Dorothea Tanning

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...born in Galesburg, Illinois and attended Knox College in her hometown before studying painting in Chicago... In 1941, now in New York, she met the art dealer, Julien Levy, and his surrealist friends, refugees from Nazi occupied France. Late in 1942 Max Ernst visited her studio, saw a painting, (Birthday), and stayed to play chess. They would have 34 years together, first in Sedona, Arizona (a mere outpost at the time). Here she would continue to paint her enigmatic versions of life on the inside, looking out: The Guest Room, The Truth About Comets, Eine Kleine Nachtmusik, Interior with Sudden Joy, Insomnias, Palaestra, Tamerlane, Far From. By 1956 Max and Dorothea had chosen to live and work thenceforth in France. Though Paris was headquarters, they preferred the country quiet lure in Touraine and Provence. These years included, for Dorothea, an intense 5‐year adventure in soft sculpture: Cousins, Don Juan's Breakfast, Fetish, Rainy Day Canapé, Tragic Table, Verbe, Xmas, Emma, Revelation or the End of the Month, Hôtel du Pavot Room 202.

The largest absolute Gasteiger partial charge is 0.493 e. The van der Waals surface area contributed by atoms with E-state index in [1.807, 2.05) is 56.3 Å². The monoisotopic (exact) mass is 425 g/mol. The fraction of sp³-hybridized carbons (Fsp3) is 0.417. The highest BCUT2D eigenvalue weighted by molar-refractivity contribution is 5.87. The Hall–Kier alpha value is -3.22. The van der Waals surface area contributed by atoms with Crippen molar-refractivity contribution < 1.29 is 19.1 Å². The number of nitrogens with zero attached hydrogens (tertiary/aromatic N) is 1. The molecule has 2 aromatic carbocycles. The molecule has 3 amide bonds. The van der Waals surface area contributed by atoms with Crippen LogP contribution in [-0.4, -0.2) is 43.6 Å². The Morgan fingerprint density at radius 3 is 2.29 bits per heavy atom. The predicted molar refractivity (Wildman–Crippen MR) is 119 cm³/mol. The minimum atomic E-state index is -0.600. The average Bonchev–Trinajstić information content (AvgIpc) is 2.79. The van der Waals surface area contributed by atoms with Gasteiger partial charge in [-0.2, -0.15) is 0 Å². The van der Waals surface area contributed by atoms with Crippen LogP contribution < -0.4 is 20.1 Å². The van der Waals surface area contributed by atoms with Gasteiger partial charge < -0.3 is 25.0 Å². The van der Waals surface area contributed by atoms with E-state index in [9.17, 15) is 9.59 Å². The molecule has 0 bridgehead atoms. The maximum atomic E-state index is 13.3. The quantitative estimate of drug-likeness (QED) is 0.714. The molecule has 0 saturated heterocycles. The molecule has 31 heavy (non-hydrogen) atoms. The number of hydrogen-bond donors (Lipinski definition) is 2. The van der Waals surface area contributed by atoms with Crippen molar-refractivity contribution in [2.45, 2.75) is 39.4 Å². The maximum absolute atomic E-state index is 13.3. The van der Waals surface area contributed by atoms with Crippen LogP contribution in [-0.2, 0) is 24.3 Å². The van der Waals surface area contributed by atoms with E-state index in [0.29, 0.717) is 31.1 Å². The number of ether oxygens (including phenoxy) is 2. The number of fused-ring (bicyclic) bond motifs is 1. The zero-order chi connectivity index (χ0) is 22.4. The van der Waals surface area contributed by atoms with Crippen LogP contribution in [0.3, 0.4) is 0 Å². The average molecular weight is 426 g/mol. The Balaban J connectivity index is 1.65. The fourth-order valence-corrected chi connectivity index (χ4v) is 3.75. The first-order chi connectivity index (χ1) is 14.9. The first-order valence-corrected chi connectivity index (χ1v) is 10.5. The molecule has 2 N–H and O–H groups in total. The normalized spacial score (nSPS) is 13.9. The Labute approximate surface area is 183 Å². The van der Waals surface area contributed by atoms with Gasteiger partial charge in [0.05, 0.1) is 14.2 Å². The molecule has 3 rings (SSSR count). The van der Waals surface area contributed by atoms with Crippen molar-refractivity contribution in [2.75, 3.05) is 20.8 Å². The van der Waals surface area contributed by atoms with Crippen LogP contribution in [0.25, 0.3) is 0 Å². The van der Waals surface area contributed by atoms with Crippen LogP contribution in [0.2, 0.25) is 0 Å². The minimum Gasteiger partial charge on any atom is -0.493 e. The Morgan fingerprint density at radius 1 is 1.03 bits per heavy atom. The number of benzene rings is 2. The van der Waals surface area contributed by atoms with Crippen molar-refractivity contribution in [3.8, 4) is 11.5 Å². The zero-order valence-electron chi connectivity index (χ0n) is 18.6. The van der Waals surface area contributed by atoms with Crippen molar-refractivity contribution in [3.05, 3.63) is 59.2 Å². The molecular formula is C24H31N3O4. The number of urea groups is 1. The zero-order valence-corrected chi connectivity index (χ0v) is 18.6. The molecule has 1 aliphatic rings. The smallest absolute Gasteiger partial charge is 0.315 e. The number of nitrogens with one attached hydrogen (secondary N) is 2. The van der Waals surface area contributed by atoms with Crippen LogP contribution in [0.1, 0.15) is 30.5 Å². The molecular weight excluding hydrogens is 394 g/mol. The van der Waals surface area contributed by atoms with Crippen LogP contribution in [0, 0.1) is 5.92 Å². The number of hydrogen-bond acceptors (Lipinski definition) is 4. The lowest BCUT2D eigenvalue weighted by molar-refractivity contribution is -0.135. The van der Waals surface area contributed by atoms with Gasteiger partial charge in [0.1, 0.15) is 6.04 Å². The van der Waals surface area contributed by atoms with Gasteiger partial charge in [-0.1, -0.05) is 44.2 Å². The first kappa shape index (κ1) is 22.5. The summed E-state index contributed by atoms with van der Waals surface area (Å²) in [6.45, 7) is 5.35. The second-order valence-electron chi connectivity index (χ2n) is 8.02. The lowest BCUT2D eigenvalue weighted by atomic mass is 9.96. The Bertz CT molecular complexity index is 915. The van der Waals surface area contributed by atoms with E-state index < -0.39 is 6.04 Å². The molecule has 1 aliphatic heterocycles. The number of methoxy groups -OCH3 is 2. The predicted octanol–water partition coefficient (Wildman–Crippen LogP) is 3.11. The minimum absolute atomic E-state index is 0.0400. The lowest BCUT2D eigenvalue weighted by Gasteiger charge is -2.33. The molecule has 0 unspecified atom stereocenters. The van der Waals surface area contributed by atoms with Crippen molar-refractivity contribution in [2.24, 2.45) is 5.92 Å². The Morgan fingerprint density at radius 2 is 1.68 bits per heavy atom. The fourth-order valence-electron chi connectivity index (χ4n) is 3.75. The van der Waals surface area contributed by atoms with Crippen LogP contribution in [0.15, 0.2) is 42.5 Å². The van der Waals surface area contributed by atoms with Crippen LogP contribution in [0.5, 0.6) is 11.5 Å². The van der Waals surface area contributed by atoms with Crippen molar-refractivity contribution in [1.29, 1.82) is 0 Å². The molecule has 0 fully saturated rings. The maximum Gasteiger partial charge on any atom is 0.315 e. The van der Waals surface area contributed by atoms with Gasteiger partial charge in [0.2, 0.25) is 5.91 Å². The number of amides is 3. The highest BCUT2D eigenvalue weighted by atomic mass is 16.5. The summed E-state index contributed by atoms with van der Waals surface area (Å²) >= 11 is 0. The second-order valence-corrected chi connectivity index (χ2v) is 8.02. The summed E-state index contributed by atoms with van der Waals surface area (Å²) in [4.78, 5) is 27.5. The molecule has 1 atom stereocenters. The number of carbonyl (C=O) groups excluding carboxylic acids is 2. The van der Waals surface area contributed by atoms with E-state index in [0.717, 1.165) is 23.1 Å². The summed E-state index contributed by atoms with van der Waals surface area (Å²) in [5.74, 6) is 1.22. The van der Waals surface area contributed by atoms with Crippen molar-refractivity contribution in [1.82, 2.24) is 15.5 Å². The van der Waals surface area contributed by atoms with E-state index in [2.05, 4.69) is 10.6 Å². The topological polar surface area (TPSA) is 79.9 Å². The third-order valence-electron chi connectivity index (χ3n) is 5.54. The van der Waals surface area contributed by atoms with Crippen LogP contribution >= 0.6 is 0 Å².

Max Ernst died April 1, 1976 and Dorothea faced a solitary future. “Go home,” said the paint tubes, the canvases, the brushes. Returning to the US in the late 1970s, and still painting, Tango Lives, Woman Artist, On Avalon, Door 84, Still in the Studio, Blue Mom, Dionysos S.O.S., she gave full rein to her long felt compulsion to write.... Her poems have since appeared in a number of literary reviews and magazines, such as The Yale Review, Poetry, The Paris Review, The New Yorker, The Boston Review, The Southwest Review, Parnassus, and in Best Poems of 2002 and 2005. Her published works include two memoirs, Birthday and Between Lives, a collection of poems, A Table of Content, and a novel, Chasm.

Tanning died at her home in New York City on January 31, 2012. She was 101 years old, and had just published her second collection of poems, Coming to That (Graywolf Press, 2011). (http://www.dorotheatanning.org/dorothea-tanning.php)
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Goldy Bardin

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